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Blurred lines between military service and domestic violence

Many California families include combat veterans of the U.S. military. Some of these brave service members have completed one, two or more tours of duty overseas during war time. Adjusting to civilian life post deployment often includes serious challenges. Many military veterans suffer unseen injuries, the sources of which are not always apparent. For instance, many Gulf War veterans continue to suffer various adverse cognitive, physical and mental conditions related to their service, but substantiating the link between the two remains a challenging quest.

The marriages and family lives of military veterans who have served in foreign wars often suffer when service members return home. Those who do not succumb to divorce often face ongoing trials and tribulations that sometimes necessitate a need to seek outside intervention. A major issue in some of these households is domestic violence.

It's never okay

Whether you're a victim of domestic violence or someone has wrongfully accused you of the same, neither circumstance is ever appropriate. There's often a stigma that causes military veterans and their spouses or other family members to hesitate when it comes to sharing their stories or reaching out for support. Many military families report the following situations:

  • Spouses stay in abusive situations because they believe it's their duty to the nation to do so.
  • Many stay silent because of stereotypes categorizing all military war veterans as ticking time bombs, always on edge and ready to blow their tempers.
  • Abused spouses seeking medical attention often lie about the source of their injuries because they worry about exposing their spouses' post-traumatic stress disorders.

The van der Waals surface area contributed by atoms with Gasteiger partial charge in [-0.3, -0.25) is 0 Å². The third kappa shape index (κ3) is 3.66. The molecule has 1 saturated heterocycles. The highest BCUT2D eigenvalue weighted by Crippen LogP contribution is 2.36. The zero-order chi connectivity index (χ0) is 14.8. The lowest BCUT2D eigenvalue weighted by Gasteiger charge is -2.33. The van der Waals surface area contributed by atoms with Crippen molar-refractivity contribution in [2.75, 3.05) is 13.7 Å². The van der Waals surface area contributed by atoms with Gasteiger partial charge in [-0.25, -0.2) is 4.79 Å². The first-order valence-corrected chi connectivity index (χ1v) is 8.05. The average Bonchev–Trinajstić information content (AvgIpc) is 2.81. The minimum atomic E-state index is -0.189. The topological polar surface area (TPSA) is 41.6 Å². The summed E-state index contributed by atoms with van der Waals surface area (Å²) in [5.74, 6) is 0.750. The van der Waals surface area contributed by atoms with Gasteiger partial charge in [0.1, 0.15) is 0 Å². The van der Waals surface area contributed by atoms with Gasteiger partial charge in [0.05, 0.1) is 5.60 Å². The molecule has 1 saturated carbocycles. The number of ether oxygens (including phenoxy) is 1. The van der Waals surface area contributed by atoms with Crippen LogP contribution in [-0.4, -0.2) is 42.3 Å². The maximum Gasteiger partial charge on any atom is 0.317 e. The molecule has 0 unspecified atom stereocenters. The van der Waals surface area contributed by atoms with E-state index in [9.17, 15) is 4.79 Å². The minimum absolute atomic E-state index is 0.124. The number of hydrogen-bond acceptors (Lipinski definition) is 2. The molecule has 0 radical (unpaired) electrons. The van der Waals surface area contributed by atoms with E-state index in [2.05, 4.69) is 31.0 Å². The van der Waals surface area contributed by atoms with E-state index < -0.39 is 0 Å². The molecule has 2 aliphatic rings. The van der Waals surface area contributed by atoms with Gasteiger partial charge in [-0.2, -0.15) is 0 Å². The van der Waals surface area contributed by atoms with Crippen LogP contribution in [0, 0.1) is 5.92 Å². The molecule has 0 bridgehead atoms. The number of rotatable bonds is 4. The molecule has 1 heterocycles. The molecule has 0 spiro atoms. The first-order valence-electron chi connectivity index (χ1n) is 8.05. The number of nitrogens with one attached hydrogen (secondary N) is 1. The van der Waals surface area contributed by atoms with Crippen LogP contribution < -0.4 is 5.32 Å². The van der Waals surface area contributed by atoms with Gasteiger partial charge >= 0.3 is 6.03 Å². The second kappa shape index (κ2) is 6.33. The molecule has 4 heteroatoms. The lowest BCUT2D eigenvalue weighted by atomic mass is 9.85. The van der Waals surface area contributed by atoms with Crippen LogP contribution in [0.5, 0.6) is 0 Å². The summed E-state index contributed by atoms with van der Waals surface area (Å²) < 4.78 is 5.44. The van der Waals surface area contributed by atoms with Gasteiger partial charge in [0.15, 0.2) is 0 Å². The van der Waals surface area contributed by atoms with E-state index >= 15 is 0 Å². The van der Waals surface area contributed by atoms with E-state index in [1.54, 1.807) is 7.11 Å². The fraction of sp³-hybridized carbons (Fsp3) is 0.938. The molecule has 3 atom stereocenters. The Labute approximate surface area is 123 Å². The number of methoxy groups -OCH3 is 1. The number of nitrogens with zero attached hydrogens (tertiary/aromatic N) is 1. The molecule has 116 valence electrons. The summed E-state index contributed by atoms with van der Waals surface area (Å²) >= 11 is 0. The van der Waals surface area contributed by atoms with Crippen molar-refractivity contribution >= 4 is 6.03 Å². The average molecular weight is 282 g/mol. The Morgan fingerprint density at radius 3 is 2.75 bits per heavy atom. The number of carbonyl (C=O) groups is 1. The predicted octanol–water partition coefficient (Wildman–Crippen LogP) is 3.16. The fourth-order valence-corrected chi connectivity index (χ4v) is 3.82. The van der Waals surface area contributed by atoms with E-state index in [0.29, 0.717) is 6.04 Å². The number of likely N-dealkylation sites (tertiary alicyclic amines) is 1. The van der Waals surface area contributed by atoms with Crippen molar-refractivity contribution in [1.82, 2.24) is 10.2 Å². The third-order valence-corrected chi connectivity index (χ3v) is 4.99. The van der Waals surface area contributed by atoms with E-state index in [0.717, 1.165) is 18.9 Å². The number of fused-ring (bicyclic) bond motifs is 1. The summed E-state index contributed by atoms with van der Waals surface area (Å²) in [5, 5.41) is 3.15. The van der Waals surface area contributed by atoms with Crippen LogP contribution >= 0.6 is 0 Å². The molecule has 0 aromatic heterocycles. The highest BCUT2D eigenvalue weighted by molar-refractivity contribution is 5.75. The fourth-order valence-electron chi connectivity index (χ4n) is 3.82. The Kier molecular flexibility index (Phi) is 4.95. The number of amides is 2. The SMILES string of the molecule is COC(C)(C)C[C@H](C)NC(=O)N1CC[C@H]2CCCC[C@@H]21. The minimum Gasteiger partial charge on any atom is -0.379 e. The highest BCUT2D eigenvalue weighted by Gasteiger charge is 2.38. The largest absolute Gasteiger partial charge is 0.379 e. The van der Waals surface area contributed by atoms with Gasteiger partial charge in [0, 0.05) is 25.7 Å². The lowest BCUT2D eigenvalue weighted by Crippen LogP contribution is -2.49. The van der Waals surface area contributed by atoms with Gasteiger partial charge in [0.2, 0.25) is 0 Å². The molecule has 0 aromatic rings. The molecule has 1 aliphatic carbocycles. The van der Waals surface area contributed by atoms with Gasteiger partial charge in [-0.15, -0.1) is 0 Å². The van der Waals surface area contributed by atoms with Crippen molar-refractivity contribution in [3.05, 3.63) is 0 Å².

• Emergency hot-line workers say they often receive calls from military spouses who are victims of domestic violence.
  • A top researcher at the Department of Veterans Affairs says military service members with PSTD are three times as likely to become violent as others.

Some who have suffered abuse said they were afraid if they left their spouses, they'd quickly become financially destitute. These and many other personal reasons often lead to people staying in problematic situations rather than proactively seeking assistance to protect themselves and their families. Many families where domestic violence is a troubling issue include children. It's often the children's best interests that prompts abused parents to take legal action.

It's no secret that the U.S. government has been lambasted on many occasions for its alleged failure to help returning military veterans and their spouses as they navigate the often troubled waters of PTSD. Anyone with questions or concerns regarding the topic as it relates to domestic violence may request a confidential meeting with an experienced family law attorney to discuss a particular situation.

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